By state Assemblyman Will Barclay
Library use has increased across the state.
According to some of New York State Library’s latest statistics, visits to public libraries increased by seven million from 113 million to 120 million from 2007 to 2009.
The number of items borrowed — books, ebooks, movies, magazines and more — has increased by more than 11 percent.
National Library Week is celebrated in April. This year’s theme is “Lives Change @ Your Library.”
The Assembly commemorated the week (April 13-19) with a resolution, which I was happy to sponsor. I’m an advocate for libraries and believe their presence is an important component to any community.
This year’s enacted state budget provided $86.6 million for libraries across the state. Thankfully, we were able to prevent cuts to libraries as the governor had proposed and instead, the Legislature slightly increased funding from last year by $1 million.
Libraries are an important part of both urban and rural communities and I was pleased funding was increased even if by a relatively small amount.
Historically, libraries have always been important to literacy, but they are also the leading digital literacy educators in New York and are the number one point of Internet access for those who do not have Internet access at home.
To meet the demand of New Yorkers seeking Internet access, including job seekers, libraries have responded by increasing the number of publicly-available Internet-connected computers by more than 28 percent, to more than 17,000 computers.
There are a number of resources available through libraries. I wanted to highlight one in particular that is provided by New York State Library called NOVELny.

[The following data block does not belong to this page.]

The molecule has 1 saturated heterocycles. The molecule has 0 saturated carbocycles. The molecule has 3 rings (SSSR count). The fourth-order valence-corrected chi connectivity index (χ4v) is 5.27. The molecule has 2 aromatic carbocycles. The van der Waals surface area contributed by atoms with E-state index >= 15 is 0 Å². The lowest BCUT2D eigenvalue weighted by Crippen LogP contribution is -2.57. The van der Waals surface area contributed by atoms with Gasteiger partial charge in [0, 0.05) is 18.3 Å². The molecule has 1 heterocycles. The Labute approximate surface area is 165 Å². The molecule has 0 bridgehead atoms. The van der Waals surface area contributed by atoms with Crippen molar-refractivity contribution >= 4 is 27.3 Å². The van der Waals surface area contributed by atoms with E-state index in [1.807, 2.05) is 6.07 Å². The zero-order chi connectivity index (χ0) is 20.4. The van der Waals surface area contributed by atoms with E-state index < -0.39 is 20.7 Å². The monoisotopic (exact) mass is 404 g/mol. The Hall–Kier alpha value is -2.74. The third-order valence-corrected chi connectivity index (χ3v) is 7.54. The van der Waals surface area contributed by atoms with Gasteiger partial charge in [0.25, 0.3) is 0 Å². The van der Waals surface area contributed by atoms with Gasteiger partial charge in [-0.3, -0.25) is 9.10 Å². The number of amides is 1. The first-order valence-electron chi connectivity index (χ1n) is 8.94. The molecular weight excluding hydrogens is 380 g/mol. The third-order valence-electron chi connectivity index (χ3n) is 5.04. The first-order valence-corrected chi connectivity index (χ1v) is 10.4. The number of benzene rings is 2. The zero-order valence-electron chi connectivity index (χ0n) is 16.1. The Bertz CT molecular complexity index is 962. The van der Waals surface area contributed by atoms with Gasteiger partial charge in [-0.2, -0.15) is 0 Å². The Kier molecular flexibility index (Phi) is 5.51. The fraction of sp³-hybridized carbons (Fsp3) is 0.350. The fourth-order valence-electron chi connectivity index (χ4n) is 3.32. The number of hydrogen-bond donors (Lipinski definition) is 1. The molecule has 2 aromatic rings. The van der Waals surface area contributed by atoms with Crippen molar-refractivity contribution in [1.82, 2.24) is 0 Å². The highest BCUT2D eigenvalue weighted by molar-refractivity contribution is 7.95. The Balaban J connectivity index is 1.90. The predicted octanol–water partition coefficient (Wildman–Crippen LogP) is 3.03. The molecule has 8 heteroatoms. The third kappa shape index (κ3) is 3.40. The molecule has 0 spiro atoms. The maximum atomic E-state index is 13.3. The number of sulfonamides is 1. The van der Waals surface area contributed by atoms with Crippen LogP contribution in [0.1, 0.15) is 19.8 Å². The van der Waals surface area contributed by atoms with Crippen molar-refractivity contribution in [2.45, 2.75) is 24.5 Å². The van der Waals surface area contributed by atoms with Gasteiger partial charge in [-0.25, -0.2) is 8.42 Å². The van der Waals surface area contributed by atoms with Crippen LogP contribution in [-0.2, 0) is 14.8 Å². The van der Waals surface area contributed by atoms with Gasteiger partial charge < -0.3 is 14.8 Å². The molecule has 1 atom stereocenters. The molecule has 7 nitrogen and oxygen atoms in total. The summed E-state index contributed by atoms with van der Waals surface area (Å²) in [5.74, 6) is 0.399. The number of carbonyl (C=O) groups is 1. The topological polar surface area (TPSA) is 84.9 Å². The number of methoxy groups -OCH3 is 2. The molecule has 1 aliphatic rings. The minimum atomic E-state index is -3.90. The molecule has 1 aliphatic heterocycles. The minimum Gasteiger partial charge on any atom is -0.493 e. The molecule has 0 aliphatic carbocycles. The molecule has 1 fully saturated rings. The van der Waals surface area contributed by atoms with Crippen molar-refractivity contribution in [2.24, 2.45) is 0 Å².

It’s an electronic resource access project that enables residents across New York State to have online access to the full text of journals, newspapers and other references for free. It’s funded in part from federal dollars to libraries through the Library Services and Technology Act (LSTA) of 2013.
Users can access databases that maintain a warehouse of business highlights and journals, encyclopedias, elementary level periodicals, general periodicals, health references, and newspaper articles.
For example, a subject search in the eLibrary Elementary, one of the many searchable databases accessible through NOVELny, retrieves child-safe articles published in encyclopedias or magazines that are age appropriate.
Articles can be read in their entirety by the user. Users may also opt to have the article read aloud with a computer-enabled reader called ReadSpeaker.
Users can create and save a list of articles they like or may want to reference for research as well. Genealogy may also be researched through NOVELny.
To find out more, visit http://novelnewyork.org/databases.php.
According to the New York State Library, NOVELny provides a minimum of $35 in resources for every $1 of LSTA funding through statewide purchase of electronic information, now freely available. It’s a vast database but even more will be added beginning in July.
We need to continue to invest in our libraries, especially considering how much library use has increased in recent years.
I sponsor legislation that would amend the education law and enable libraries to utilize state aid to install broadband services. Given recent statistics of how much Internet use has increased at libraries, this is important, and especially important to Upstate and rural communities.
Currently, under the Public Library Construction Grant Program, $14 million is appropriated annually for construction, acquisition, renovation or rehabilitation of public libraries.
Excluded from this grant is aid for the purpose of installing broadband services. My bill would allow for libraries to access these funds for broadband installation.
I will continue to advocate for this legislation, A7680, moving forward.
If you have any questions or comments or if you would like to be added to my mailing list or receive my newsletter, contact my office by mail at 200 N. Second St., Fulton, NY 13069, by e-mail at firstname.lastname@example.org or by calling 598-5185.